Thailand’s Yingluck to be Charged?
In what obviously is a continuing effort to permanently quash the Shinawatra family's political and business interests in Thailand, media reports say the Election Commission’s investigating panel is expected to indict former Premier Yingluck Shinawatra and seven other former ministers as well as the ex-police chief.
The nine are to be charged with allegedly using state resources and personnel for electioneering before the February 2 election this year, according to the reports, a charge regarded as flimsy by neutral observers and designed to get rid of her. The election, won by Yingluck’s Pheu Thai Party, was voided earlier this year by the courts.
The caretaker Pheu Thai government was brought down by a military coup headed by army chief Prayuth Chan-ocha on May 22. The military has been running the country with a heavy hand since, much to the apparent approval of most people, especially the amalgam of the opposition Democrat Party, royalists aligned with the king and the Bangkok business and elite community.
Yingluck was given permission to leave Thailand to help her brother, former Prime Minister Thaksin Shinawatra, celebrate his 65th birthday. The two met in Paris last week. She has been ordered to return to the country by Aug. 29 to face charges. Asked if he thought she would return, a figure close to the Shinawatra family told Asia Sentinel “I hope she doesn’t.”
Not returning, however, presents the family and their political allies with bigger political and economic problems. The Shinawatra business empire still has substantial interests in Thailand, believed to be well in excess of US$1 billion. Its political interests – the governance of the country – are equally crucial. The Shinawatra interests have won every major election in the country since 2001, only to be driven from power, either by military coup or by court action.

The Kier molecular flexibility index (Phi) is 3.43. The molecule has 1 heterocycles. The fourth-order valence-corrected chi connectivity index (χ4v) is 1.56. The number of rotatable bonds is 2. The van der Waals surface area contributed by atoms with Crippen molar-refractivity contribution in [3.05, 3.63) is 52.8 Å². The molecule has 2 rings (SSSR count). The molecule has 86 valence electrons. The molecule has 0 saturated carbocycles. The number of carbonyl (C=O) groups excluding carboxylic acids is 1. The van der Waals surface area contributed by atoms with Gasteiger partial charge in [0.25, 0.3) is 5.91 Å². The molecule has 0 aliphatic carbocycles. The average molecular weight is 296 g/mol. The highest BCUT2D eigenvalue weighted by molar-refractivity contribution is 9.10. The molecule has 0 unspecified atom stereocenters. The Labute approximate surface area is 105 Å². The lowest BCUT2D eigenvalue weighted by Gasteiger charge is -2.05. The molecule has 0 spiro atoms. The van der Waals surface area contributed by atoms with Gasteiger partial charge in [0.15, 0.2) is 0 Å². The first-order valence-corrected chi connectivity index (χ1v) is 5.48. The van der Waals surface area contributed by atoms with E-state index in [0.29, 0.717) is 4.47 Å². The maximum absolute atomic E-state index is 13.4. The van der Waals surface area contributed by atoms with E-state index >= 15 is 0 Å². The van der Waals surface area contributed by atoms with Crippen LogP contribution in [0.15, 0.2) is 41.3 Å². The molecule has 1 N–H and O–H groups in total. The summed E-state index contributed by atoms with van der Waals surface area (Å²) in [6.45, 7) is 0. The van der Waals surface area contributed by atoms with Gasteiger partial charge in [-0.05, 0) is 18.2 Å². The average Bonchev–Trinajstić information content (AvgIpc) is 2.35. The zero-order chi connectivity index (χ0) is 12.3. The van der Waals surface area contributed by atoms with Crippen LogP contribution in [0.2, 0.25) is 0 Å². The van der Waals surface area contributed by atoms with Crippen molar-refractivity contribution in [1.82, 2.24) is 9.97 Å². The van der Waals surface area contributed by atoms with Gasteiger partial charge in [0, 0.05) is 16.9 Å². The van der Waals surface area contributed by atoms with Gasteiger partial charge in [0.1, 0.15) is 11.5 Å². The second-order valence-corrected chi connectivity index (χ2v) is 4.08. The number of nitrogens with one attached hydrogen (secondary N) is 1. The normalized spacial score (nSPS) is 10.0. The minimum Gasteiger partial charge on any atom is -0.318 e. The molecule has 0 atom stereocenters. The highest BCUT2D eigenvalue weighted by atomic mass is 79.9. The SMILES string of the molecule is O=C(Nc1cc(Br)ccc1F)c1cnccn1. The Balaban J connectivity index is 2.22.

“The retaliation against the Shinawatras is increasingly fierce,” said Pavin Chachavalpongpun, an exiled academic and opponent of the junta who is now teaching in Kyoto. “The enemies of Thaksin and Yingluck have continued to employ the same tactics of using ‘independent’ institutions to eliminate them. This is a preventive measure so that they will not be returning in the next election, particularly as Thailand is approaching the uncertain royal succession.”
Yingluck and her allies from the Pheu Thai Party have been accused of violating election act provisions that make them liable to one to 10 years imprisonment and fines ranging fromBt20,000 (US$628) to Bt200,000 (US$6,280). More importantly, conviction also means the nine would lose the right to vote or hold party office for 10 years. The Pheu Thai Party risks being dissolved as well, which would put an end to yet another surrogate party run by Thaksin from outside the country.
The eight former cabinet ministers and the senior official are Plodprasob Suranswadi, Charupong Ruangsuwan, Chadchart Sitthipan, Santi Promphat, Sermsak Pongpanich, Thanusak Lek-uthai, Visarn Techathirawat and Pol Gen Adul Saengsingkaew. It appears almost certain that the junta will push the courts to convict the Pheu Thai leaders whether they deserve it or not.
There has been no mention of the fact that the opposition made every attempt to stop a legally called election, including using violence to close polling stations throughout the south of the country.